However, co-writer Aaron Mendelsohn believes the prop department came up with the gag.
‘I vaguely remember being impressed that the prop department put together what, at quick glance, at least looked like a legitimate obituary to match the headline we wrote into the script, ‘Crash Claims Life of Test Pilot,’ said Mendelsohn.
‘I would imagine that since the director Charlie Martin Smith knew he was going to shoot a close-up of what Josh was looking at in the scene, he wanted to make sure the article appeared legit,’ he added. ‘I have no idea if it was the prop master or one of his crew members who actually wrote the obituary, thank God the camera didn’t pull in too close or hold the shot for too long.’
Neither Walkington nor Hansen can recall the gag, though Walkington remembers hating the photo in the fake obituary.
‘Now, thanks to internet and invasive technology,’ he’ll have to go back and ‘rewatch every film I ever did as a props guy and find what else ended up being seen when it probably shouldn’t have.’
The newspaper byline on the fake article is that of Raul Inglis, an actual person and assistant to the director on Air Bud.
‘Raul Inglis is a pretty well-known writer and director at this point,’ Hansen says of the Hollywood veteran with over 36 writing credits to his IMDb. ‘He may have written the article, but sometimes crew names will also be used for things like signs, name tags, paperwork, etc.’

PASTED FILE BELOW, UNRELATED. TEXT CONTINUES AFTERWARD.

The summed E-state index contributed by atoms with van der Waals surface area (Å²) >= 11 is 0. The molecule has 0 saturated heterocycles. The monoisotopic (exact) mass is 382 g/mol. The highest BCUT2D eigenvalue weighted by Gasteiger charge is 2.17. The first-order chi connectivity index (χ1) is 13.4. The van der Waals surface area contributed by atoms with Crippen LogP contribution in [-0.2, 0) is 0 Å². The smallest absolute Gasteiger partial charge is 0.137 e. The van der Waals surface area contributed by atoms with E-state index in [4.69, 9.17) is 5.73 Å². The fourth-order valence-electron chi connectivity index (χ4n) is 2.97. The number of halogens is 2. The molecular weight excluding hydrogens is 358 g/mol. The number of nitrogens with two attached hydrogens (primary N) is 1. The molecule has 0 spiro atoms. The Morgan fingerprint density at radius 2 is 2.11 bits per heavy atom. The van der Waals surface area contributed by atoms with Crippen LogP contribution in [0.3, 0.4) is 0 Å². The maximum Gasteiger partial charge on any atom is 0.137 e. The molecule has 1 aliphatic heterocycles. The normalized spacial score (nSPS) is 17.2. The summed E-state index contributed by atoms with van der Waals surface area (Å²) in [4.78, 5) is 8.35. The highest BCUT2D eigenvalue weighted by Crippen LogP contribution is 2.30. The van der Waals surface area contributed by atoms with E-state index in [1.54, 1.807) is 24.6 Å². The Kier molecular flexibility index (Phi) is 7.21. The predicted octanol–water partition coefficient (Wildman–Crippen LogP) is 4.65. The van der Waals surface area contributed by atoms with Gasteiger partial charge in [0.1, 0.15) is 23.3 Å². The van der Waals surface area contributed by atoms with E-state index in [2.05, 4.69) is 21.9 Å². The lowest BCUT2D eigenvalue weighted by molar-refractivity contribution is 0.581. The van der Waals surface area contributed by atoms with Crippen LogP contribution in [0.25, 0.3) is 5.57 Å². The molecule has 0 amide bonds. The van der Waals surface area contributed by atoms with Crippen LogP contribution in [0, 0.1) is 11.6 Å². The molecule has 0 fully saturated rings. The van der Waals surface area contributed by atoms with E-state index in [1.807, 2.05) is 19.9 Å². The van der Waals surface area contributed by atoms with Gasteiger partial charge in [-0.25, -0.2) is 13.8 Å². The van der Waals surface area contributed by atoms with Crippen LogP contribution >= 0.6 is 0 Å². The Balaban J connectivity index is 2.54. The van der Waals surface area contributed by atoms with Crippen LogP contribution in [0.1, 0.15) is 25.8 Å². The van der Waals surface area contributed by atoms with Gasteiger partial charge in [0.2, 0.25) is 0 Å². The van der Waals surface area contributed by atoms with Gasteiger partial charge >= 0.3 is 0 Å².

‘Raul was Charlie’s assistant and a great guy, but whether he ‘wrote’ any of that or the art department credited him with it, I don’t know,’ Walkington adds.
Cranmer and Metzger have since used this moment of inspiration to start a podcast on the Air Bud series of films
Inglis, however, doesn’t remember it but admits it could be his work.
‘I might have written that. It is my sense of humor. But I can’t be sure. Having my name on it might be the giveaway,’ he said. ‘It’s funny that I have no clear recollection of it. The other prop newspaper stuff I know I wrote subversive things on it trying to see what I could get away with but this one…’
‘As I said, I can’t really say 100 percent that I wrote it. It might have been a group effort with the props department and/or some of my friends, or someone else wrote it and put my name on it as part of the joke,’ he added when questioned about the Islamophobic passage. ‘There was another writer I worked with during that time at the company that had a subversive sense of humor. It could have been him and that’s why I can’t remember writing it.
That said, Inglis does have an anti-imperialist defense of the joke.
‘However,’ he continues, ‘that joke about the ham and bibles would have been an ironic blast at how the Western powers think they always know what’s right for the rest of the world and are completely insensitive to other cultures.’
In a wild twist, the clipping actually shows up again in the 1998 sequel Air Bud: Golden Retriever at the 16-minute mark of the film.
Neither Disney nor producer Robert Vince responded to a request for comment.
Cranmer and Metzger have since used this moment of inspiration to start a podcast on the Air Bud series of films.
Source: Daily Mail